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Collin Raye (1960–)
aka: Floyd Elliott Wray

With five platinum records and fifteen number-one singles to his credit, country star Collin Raye is one of the most successful recording artists to ever have emerged from Arkansas. Joining the ranks of acclaimed country performers Johnny Cash, Conway Twitty, and K. T. Oslin, Raye has proven to be a versatile performer, turning out diverse hits ranging from tender ballads to socially relevant tunes.

Collin Raye was born Floyd Elliott Wray on August 22, 1960, in De Queen (Sevier County). His mother, Lois Wray, had achieved notoriety in the 1950s as a regional musician, opening shows for Elvis Presley, Jerry Lee Lewis, and Carl Perkins. Later in her solo career, Raye’s mother had Raye and his older brother accompany her on stage to perform harmony vocals.

When Raye was a young boy, his family relocated to Texas. He and his brother, Scott, formed the Wray Brothers Band when he was thirteen. Using the stage name Bubba Wray, Raye eventually began performing with his brother in the Pacific Northwest before moving to Reno, Nevada, where they played in casinos and nightclubs.

Raye married Connie Parker in 1980, and they had two children. They later divorced.

The Wrays recorded a number of singles which subsequently attracted the attention of Mercury Records in Nashville, Tennessee. Mercury released two of their singles in 1986 and 1987. Around that time, Scott Wray opted to stop touring. Raye also considered giving up touring. But he persevered, eventually landing a recording deal with Epic Records.

His debut album, All I Can Be (1991), contained the number-one hit “Love, Me,” as well as “Every Second,” a tune that reached number two on the country music charts. The title cut of In This Life (1992) was a number-one hit, while “Somebody Else’s Moon” and “That Was a River” were top-five singles. The critically acclaimed Extremes (1994) featured another number one, “My Kind of Girl,” as well as the up-tempo hit “That’s My Story” and the poignant “Little Rock.” Raye’s fourth album, I Think about You (1995), was also his fourth consecutive platinum record. It was noted for the top-five hits, “One Boy, One Girl,” and “I Think about You,” and “What If Jesus Comes Back Like That.” A 1998 Christmas project containing the single “The Gift” won a Dove Award from the Nashville-based Gospel Music Association. Raye’s other releases include Live at Billy Bob’s Texas (a DVD), Twenty Years and Change (2004), and Fearless (2006) for independent labels. In 2007, Raye’s Selected Hits was released on his own label, StarPointe. In 2009, he released Never Going Back. Late in 2011, he released the album His Love Remains, consisting of spiritual and inspirational music.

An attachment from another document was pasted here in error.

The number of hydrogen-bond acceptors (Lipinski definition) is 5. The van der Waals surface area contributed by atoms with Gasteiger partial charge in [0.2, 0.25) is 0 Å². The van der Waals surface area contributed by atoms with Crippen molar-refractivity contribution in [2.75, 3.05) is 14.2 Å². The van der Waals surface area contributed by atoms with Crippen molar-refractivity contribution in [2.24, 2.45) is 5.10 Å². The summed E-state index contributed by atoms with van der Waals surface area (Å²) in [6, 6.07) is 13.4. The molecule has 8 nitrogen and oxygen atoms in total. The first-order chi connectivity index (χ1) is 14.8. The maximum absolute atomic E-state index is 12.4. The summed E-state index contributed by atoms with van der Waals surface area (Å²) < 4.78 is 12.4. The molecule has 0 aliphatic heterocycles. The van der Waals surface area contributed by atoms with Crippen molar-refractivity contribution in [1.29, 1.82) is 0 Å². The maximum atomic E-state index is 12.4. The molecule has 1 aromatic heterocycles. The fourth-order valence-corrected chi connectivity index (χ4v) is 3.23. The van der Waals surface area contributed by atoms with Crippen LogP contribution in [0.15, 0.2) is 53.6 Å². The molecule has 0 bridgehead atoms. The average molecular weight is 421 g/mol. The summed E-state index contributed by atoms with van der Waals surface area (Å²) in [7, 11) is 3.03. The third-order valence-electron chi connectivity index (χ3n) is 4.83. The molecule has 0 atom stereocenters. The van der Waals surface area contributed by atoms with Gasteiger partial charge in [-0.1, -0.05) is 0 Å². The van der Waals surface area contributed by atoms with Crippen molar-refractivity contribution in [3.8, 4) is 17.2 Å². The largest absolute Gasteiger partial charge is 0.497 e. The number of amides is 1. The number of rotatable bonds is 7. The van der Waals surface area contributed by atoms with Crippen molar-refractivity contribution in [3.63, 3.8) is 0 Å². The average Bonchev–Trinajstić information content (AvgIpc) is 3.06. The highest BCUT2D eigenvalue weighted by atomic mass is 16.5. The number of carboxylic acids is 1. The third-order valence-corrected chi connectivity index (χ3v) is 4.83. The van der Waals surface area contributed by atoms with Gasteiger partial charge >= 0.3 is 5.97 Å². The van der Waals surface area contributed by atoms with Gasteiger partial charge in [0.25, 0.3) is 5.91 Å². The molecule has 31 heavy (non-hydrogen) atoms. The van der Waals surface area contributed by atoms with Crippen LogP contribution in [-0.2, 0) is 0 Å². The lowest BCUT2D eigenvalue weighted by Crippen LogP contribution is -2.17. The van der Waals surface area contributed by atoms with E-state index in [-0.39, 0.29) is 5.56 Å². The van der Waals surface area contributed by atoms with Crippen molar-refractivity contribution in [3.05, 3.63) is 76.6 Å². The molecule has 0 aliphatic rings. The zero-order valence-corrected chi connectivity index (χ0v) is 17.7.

Noted for a number of issue-related songs, Raye has been recognized for his humanitarian work with organizations ranging from Al-Anon, Special Olympics, Boys Town, and Easter Seals to Country Cares About AIDS, Childhelp USA, and the Tennessee Task Force Against Domestic Violence.Though reluctant to endorse companies or particular products, in 2005 Raye sang a humorous commercial jingle, “You Can’t Over-Love Your Underwear,” for Fruit of the Loom.

Raye received nominations for male vocalist of the year by the Academy of Country Music in 1998 and the Country Music Association (CMA) in 1996 and 1997. His singles, “Love, Me” and “Little Rock” were CMA song of the year nominees in 1992 and 1994, respectively. In 2004, he published his autobiography, A Voice Undefeated, which recounts, in part, his conversion to Catholicism when he was twenty-three.

For additional information:
Carlin, Richard. Country Music: A Biographical Dictionary. New York: Routledge, 2003.

“Collin: A Real Hero.” Country Weekly, March 5, 2001.

Collin Raye. http://www.collinraye.com/ (accessed February 26, 2013).

“Collinfest at De Queen.” Arkansas Democrat-Gazette, June 24, 2005, p. 2W.

Hornaday, Sarah. “Country Balladeer Puts Life, a Little Rock, into Lyrics for Austin Livestock and Rodeo.” Austin American-Statesman, March 19, 1996.

McCloud, Barry, ed. Definitive Country: The Ultimate Encyclopedia of Country Music and Its Performers. New York: Berkley Publishing Group, 1995.

Raye, Colin. A Voice Undefeated. San Francisco: Ignatius Press, 2014.

 

Greg Freeman
Southern Edition

Last Updated 11/8/2016

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